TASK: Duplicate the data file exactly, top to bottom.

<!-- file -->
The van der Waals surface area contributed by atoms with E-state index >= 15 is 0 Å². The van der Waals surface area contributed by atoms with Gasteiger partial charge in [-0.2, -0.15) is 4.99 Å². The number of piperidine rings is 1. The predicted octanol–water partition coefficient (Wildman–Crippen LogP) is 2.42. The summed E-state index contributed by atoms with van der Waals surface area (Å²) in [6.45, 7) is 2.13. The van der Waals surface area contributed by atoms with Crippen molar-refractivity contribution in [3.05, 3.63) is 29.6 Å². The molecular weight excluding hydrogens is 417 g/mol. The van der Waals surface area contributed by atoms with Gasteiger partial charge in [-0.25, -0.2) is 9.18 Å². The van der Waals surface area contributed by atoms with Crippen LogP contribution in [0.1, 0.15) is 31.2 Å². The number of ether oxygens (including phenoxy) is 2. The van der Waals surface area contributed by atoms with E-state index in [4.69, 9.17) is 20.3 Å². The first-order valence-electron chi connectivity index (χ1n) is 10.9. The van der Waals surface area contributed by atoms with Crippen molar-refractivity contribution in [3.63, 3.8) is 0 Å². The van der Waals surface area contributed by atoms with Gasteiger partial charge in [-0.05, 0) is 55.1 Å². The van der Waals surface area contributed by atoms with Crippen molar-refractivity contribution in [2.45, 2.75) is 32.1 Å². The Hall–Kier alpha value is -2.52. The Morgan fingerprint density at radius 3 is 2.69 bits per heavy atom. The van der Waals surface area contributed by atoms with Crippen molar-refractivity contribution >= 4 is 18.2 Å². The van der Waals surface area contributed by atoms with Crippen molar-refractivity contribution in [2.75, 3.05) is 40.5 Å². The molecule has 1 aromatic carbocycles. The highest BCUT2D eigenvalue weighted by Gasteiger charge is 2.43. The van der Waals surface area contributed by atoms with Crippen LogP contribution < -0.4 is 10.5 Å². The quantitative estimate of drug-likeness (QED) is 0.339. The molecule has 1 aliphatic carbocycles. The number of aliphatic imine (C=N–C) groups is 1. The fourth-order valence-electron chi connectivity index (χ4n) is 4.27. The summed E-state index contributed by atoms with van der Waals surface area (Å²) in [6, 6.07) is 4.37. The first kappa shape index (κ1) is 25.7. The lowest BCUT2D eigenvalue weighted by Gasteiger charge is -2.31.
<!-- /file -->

The van der Waals surface area contributed by atoms with E-state index >= 15 is 0 Å². The van der Waals surface area contributed by atoms with Gasteiger partial charge in [-0.2, -0.15) is 4.99 Å². The number of piperidine rings is 1. The predicted octanol–water partition coefficient (Wildman–Crippen LogP) is 2.42. The summed E-state index contributed by atoms with van der Waals surface area (Å²) in [6.45, 7) is 2.13. The van der Waals surface area contributed by atoms with Crippen molar-refractivity contribution in [3.05, 3.63) is 29.6 Å². The molecular weight excluding hydrogens is 417 g/mol. The van der Waals surface area contributed by atoms with Gasteiger partial charge in [-0.25, -0.2) is 9.18 Å². The van der Waals surface area contributed by atoms with Crippen LogP contribution in [0.1, 0.15) is 31.2 Å². The number of ether oxygens (including phenoxy) is 2. The van der Waals surface area contributed by atoms with E-state index in [4.69, 9.17) is 20.3 Å². The first-order valence-electron chi connectivity index (χ1n) is 10.9. The van der Waals surface area contributed by atoms with Crippen molar-refractivity contribution in [3.63, 3.8) is 0 Å². The van der Waals surface area contributed by atoms with Gasteiger partial charge in [-0.05, 0) is 55.1 Å². The van der Waals surface area contributed by atoms with Crippen molar-refractivity contribution in [2.45, 2.75) is 32.1 Å². The Hall–Kier alpha value is -2.52. The Morgan fingerprint density at radius 3 is 2.69 bits per heavy atom. The van der Waals surface area contributed by atoms with Crippen molar-refractivity contribution >= 4 is 18.2 Å². The van der Waals surface area contributed by atoms with Crippen molar-refractivity contribution in [2.75, 3.05) is 40.5 Å². The molecule has 1 aromatic carbocycles. The highest BCUT2D eigenvalue weighted by Gasteiger charge is 2.43. The van der Waals surface area contributed by atoms with Crippen LogP contribution < -0.4 is 10.5 Å². The quantitative estimate of drug-likeness (QED) is 0.339. The molecule has 1 aliphatic carbocycles. The number of aliphatic imine (C=N–C) groups is 1. The fourth-order valence-electron chi connectivity index (χ4n) is 4.27. The summed E-state index contributed by atoms with van der Waals surface area (Å²) in [6, 6.07) is 4.37. The first kappa shape index (κ1) is 25.7. The lowest BCUT2D eigenvalue weighted by Gasteiger charge is -2.31.